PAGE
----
Long story alert: One backpacking couple had gone into the wilderness (without a permit), camped ten feet away from a lake, and built a campfire just five feet from the water’s edge. Campfires had been illegal for over 20 years in this area, but I realized the only way to get through to these people was to educate them, not fine them. The guy told me he worked for a large outdoor retailer and that he knew all about LNT. I was pretty confused because he obviously had no idea how to care for the environment… but we continued our conversation and they helped me extinguish their campfire. The ashes from the fire blew straight into the lake, thus depleting the water quality. We moved their camp back 100 feet and as you can imagine, they were really feeling bad about their poor decisions at this point. I mentioned that I could have written them a $1,200 ticket for camping too close to water, camping without a permit, having an illegal campfire, and having that campfire so close to water, but I wasn’t going to because they were so cool about fixing their mistakes. They were grateful and receptive to my teachings, so I went on my way patrolling the wilderness. A few days later, I checked the hashtag “#desolationwilderness” and saw they had posted photos of their illegal campsite and mentioned an “annoying ranger.” In hindsight, maybe I should have fined them? I don’t know, you be the judge.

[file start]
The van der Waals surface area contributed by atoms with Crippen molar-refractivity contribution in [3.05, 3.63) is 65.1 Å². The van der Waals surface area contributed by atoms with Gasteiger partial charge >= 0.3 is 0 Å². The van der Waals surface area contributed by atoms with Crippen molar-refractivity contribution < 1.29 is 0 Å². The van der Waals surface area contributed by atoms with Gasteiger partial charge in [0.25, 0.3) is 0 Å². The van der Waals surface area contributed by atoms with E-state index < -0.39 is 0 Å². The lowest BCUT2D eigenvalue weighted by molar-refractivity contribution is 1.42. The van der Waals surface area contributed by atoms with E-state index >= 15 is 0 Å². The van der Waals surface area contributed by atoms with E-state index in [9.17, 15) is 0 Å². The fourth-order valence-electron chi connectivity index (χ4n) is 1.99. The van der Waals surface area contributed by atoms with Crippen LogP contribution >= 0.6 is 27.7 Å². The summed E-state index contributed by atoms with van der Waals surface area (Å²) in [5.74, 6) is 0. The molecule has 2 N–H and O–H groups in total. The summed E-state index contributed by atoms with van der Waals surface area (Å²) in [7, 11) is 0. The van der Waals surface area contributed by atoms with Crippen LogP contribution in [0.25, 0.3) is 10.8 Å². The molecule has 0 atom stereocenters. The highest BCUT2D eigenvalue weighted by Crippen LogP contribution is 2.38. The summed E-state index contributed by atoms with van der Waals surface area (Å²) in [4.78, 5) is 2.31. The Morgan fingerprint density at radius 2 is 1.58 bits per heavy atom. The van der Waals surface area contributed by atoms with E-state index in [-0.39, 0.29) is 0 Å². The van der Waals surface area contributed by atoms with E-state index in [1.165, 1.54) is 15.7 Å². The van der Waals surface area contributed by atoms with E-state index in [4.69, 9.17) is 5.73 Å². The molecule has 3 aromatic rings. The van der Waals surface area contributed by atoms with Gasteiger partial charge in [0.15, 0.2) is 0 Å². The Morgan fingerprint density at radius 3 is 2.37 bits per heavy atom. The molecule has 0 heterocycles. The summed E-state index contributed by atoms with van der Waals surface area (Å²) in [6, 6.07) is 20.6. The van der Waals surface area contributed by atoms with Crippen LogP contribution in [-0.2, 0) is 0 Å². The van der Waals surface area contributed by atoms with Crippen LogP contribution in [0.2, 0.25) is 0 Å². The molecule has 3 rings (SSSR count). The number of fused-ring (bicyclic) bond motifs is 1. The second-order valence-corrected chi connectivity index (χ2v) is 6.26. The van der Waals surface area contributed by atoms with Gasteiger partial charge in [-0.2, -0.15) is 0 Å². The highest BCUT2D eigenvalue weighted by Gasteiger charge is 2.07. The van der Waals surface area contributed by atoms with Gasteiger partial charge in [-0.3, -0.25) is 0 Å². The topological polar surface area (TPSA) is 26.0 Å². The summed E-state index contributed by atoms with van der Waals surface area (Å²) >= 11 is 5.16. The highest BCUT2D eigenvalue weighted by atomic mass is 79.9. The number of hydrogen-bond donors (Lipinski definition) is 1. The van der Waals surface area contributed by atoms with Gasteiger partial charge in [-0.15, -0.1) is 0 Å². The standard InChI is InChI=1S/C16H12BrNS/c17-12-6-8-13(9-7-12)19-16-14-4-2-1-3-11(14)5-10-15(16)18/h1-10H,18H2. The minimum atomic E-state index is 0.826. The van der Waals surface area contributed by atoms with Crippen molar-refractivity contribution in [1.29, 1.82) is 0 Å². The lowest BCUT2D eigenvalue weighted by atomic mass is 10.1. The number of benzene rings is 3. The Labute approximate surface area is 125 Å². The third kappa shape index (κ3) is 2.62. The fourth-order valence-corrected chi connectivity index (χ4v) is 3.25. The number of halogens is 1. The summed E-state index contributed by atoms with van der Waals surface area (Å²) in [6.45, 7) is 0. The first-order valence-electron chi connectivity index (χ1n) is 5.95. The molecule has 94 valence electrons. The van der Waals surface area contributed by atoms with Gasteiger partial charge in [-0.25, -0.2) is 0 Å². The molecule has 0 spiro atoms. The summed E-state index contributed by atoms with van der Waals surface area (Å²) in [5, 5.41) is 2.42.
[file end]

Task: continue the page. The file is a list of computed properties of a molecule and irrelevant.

6.     Respect Wildlife

You can do your part in protecting native wildlife by not giving them a reason to approach humans or campsites. Keep your food to yourselves and bring some binoculars to observe wildlife from a safe distance. If you’re enjoying the outdoors with a dog, make sure that your pup is within your view at all times so that he or she doesn’t spook the native animals!

7.     Be Considerate of Other Visitors

The golden rule comes in handy when remembering how to approach this ethic: treat others how you would want to be treated. Be courteous on the trail, keep voices and music down, and try your best to give others the best experience they can have when enjoying the backcountry. I usually ask hikers with speakers attached to their backpacks to shut off their speakers and use earphones instead so that they don’t affect anyone else’s tranquil wilderness experience. This generally works pretty well and they understand immediately that they need to keep it down.